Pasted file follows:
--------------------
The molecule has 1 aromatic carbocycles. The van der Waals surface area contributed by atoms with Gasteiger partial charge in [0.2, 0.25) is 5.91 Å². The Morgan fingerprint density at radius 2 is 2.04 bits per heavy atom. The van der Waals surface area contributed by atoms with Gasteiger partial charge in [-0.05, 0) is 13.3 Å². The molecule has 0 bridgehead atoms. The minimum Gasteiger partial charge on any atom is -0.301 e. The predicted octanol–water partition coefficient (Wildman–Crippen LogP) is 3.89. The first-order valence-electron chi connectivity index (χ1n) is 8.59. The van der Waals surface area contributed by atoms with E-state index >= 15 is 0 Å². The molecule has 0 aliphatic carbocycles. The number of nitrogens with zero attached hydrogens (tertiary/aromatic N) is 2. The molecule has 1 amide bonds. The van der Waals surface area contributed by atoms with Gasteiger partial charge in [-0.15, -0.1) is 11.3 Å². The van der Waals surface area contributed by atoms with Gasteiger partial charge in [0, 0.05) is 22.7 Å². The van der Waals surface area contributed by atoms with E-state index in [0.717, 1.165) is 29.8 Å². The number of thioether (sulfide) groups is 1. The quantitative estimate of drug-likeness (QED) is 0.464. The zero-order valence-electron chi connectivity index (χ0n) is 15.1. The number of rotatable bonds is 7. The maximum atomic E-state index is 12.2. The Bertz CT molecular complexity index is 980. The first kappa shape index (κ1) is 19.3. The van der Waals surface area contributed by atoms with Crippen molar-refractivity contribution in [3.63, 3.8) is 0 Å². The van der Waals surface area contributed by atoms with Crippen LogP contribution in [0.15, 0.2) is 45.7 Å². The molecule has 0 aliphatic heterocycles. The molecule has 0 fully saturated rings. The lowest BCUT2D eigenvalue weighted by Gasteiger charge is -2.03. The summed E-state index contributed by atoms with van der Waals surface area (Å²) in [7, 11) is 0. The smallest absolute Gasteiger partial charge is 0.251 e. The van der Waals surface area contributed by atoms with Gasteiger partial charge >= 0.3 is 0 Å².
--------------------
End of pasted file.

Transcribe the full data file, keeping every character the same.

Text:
The molecule has 1 aromatic carbocycles. The van der Waals surface area contributed by atoms with Gasteiger partial charge in [0.2, 0.25) is 5.91 Å². The Morgan fingerprint density at radius 2 is 2.04 bits per heavy atom. The van der Waals surface area contributed by atoms with Gasteiger partial charge in [-0.05, 0) is 13.3 Å². The molecule has 0 bridgehead atoms. The minimum Gasteiger partial charge on any atom is -0.301 e. The predicted octanol–water partition coefficient (Wildman–Crippen LogP) is 3.89. The first-order valence-electron chi connectivity index (χ1n) is 8.59. The van der Waals surface area contributed by atoms with E-state index >= 15 is 0 Å². The molecule has 0 aliphatic carbocycles. The number of nitrogens with zero attached hydrogens (tertiary/aromatic N) is 2. The molecule has 1 amide bonds. The van der Waals surface area contributed by atoms with Gasteiger partial charge in [-0.15, -0.1) is 11.3 Å². The van der Waals surface area contributed by atoms with Gasteiger partial charge in [0, 0.05) is 22.7 Å². The van der Waals surface area contributed by atoms with E-state index in [0.717, 1.165) is 29.8 Å². The number of thioether (sulfide) groups is 1. The quantitative estimate of drug-likeness (QED) is 0.464. The zero-order valence-electron chi connectivity index (χ0n) is 15.1. The number of rotatable bonds is 7. The maximum atomic E-state index is 12.2. The Bertz CT molecular complexity index is 980. The first kappa shape index (κ1) is 19.3. The van der Waals surface area contributed by atoms with Crippen molar-refractivity contribution in [3.63, 3.8) is 0 Å². The van der Waals surface area contributed by atoms with Crippen LogP contribution in [0.15, 0.2) is 45.7 Å². The molecule has 0 aliphatic heterocycles. The molecule has 0 fully saturated rings. The lowest BCUT2D eigenvalue weighted by Gasteiger charge is -2.03. The summed E-state index contributed by atoms with van der Waals surface area (Å²) in [7, 11) is 0. The smallest absolute Gasteiger partial charge is 0.251 e. The van der Waals surface area contributed by atoms with Gasteiger partial charge >= 0.3 is 0 Å².